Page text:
Hacking and power: Social and technological determinism in the digital age


  • Tim Jordan Open University




Hacking, cracking, technological determinism, co-production, affordance


This article outlines the nature of hacking and then draws implications from this for understandings of technology and society in the digital age. Hacking is analysed as having a material practice related to computers and networks taken up by two core groups: crackers who break into other people's computers and network and the Free Software and Open Source who produce software based on an understanding of property as distribution. Hacking works constantly to develop determinations between technology and society in both directions. This conclusion is then theorised in relation to Hutchby's concept of affordances and is compared to classic accounts of technological determinism. Accounts of technology and society in the digital age need to consider both technological and social determinations, that such determinations are particularly fluid in relation to programming and that understanding power and politics in relation technology needs a concept of technological and determination.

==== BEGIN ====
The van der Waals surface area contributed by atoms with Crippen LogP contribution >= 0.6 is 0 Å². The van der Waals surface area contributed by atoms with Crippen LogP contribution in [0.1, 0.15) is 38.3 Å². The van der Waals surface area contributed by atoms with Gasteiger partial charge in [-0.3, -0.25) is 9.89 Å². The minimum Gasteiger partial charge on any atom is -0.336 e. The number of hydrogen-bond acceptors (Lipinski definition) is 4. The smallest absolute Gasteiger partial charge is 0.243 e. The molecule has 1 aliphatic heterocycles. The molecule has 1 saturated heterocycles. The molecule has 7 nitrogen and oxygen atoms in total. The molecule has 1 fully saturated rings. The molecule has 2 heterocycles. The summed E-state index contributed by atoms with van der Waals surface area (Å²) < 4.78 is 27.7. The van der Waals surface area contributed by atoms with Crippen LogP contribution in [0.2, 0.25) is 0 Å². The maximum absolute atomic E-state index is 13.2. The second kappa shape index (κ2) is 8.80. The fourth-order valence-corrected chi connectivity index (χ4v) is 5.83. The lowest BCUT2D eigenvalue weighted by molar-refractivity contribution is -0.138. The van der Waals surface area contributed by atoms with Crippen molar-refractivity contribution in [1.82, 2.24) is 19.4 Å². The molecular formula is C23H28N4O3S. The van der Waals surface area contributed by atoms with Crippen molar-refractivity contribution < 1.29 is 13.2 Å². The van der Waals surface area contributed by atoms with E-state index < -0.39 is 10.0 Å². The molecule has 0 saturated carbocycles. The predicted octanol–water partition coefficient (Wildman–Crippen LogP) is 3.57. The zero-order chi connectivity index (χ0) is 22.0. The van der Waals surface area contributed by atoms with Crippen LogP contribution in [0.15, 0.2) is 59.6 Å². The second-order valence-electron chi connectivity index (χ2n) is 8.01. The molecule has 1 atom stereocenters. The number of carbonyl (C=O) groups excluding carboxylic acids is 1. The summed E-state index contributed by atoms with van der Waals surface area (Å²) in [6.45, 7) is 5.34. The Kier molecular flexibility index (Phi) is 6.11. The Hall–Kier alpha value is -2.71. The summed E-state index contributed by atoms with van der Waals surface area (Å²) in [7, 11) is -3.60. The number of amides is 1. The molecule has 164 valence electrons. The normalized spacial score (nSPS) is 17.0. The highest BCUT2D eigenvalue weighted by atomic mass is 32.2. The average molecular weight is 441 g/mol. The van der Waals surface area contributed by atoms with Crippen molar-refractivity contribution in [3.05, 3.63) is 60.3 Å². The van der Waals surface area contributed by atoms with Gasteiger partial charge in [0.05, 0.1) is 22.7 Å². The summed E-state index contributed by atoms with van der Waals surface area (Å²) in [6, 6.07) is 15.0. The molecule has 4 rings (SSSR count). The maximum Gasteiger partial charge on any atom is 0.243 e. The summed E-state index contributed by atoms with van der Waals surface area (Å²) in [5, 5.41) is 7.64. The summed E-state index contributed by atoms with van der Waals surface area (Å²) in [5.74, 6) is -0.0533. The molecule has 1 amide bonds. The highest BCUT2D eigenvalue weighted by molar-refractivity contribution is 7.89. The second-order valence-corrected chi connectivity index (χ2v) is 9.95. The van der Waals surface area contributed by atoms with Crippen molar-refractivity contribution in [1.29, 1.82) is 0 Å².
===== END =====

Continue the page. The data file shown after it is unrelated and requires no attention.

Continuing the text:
Author Biography

Tim Jordan, Open University

Tim Jordan is a Reader in Sociology at the Open University. He has researched and published in both Internet Studies and Social Movement Studies. In relation to Internet studies, he has recently worked on a politically motivated hacking with Paul Taylor (Hacktivism: rebels with a cause, Routledge 2004) and is building on this and previous work on hacking communities to create an overview of hacking (Hacking: the culture and sociology of contesting digital media, Polity 2008). He is currently exploring the world of massive multiplayer online games both as a player and analyst. For social movement studies, he was a co-founder of the journal Social Movement Studies: journal of social, political and cultural protest, (Taylor and Francis) and published Activism!: direct action, hacktivism and the future of society (Reaktion).




How to Cite

Jordan, T. (2009). Hacking and power: Social and technological determinism in the digital age. First Monday, 14(7). https://doi.org/10.5210/fm.v14i7.2417